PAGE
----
A Comic Awakening

The comic book collection bug, however, wasn’t always such a big business or a big deal. Although comic books have been published for more than a century (beginning with the Platinum Age of comics from 1897-1937), the notion of comics as collectible art was celebrated by a disperse community of individual collectors. Even during the Golden Age of comics (1938-55, which featured the first appearance of Superman [Action Comics #1 in June 1938] and the first appearance of Batman [Detective Comics #27 in May 1939]), before the late 1960s, virtually no specialized comic stores existed. A few collector-based retail establishments had taken root, most notably Pop Hollinger’s retail and mail order shop for new and used comics. But it wasn’t until the Bronze Age of comics (1970-79) when Denver, Colorado-based retailer Chuck Rozanski acquired the high-value “Mile High Collection” — 16,000 comic books dating from 1937 to 1955 — in 1977 and slowly began releasing select editions into the marketplace.

During the late 1970s to early 1980s major comic publishers like Marvel and DC Comics began publishing material that was intended for sale in specialist shops only. When Marvel tested the new comics specialty market with the title Dazzler in 1981, the comic sold an astounding (at the time) 400,000 copies. Thereafter, comics publishers have been targeting more and more of their titles to collector audiences, with features such as limited editions, the use of high quality paper, or the inclusion of novelty items.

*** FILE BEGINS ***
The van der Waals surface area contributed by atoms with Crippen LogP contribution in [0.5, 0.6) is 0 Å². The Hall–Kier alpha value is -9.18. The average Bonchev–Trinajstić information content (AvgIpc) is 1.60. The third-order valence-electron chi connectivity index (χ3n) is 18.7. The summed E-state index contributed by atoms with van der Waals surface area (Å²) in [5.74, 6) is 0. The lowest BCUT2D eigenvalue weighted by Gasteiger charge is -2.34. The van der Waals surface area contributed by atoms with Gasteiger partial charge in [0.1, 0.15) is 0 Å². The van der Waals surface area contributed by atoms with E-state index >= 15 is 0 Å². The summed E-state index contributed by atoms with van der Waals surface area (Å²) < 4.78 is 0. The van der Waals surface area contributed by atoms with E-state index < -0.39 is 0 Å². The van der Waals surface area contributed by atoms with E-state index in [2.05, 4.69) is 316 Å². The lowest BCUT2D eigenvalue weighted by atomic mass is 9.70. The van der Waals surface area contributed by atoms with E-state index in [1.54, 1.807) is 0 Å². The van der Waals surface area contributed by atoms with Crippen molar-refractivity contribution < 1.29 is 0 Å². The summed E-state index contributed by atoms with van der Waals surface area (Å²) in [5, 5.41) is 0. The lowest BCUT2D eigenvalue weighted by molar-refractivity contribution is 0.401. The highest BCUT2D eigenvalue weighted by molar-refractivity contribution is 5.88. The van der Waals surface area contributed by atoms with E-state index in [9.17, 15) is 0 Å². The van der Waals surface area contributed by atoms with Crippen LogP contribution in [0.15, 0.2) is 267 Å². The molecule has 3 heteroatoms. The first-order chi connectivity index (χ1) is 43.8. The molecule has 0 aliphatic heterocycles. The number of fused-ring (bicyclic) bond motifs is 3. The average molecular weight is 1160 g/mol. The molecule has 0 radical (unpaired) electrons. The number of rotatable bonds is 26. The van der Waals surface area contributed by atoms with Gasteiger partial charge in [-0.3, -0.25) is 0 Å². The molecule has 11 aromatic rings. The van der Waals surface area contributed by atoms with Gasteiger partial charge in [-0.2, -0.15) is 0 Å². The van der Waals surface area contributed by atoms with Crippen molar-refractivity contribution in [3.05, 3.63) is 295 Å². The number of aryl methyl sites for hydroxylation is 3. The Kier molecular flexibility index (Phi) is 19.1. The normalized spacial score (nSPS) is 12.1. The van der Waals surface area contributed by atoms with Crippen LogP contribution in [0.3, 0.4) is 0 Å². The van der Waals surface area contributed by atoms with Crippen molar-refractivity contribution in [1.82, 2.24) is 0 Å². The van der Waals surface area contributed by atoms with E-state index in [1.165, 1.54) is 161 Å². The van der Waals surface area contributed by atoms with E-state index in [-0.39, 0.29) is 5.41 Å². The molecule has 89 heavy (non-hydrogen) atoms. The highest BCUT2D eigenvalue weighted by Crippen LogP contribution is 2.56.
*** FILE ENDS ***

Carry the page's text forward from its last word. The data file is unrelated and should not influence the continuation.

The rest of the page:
The Big Boom

From roughly 1985 through 1993, comic book speculation reached its highest peaks. This boom period began with the publication of titles like Batman: The Dark Knight Returns and Watchmen. With the subsequent success of the movie Batman in 1989 and again in 1992 with “The Death of Superman” story line, the mainstream press began focusing on the burgeoning niche market and its potential for making money. Features appeared in newspapers, magazines and television shows detailing how rare, high-demand comics such as Action Comics #1 and Incredible Hulk #181 (the first appearances of Superman and Wolverine, respectively) had sold for thousands of dollars, with Superman #1 breaking the $1 million mark.

Turns out we have a few serious collectors here at Select Blinds who were kind enough to share some of their fantastic collections with us. To them and all pannapictagraphists, happy National Comic Book Day!


The Amazing Collection of Ryan Hicks, one of our front-end developers here at Select Blinds. If you’re as impressed as we are, Ryan runs a comic collecting Facebook community/company in his free time. Connect with him at Collectors Choice Comics to talk comics or comic grading.


Holy Pannapictagraphists, Batman! Check out Ryan’s top Wolverine books (from left to right): • Wolverine #1 from his first series, signed by the entire creative team including the creator of Wolverine himself. There are only 2 known 9.8 copies signed by all these guys in existence. • Incredible Hulk #180: This book is the first cameo of Wolverine on the last page. • Incredible Hulk #181: One of the most famous comic books of all time, first full appearance of Wolverine signed by the entire creative team. (This books is one of my prized possessions.) • Incredible Hulk #182: Second full appearance of Wolverine.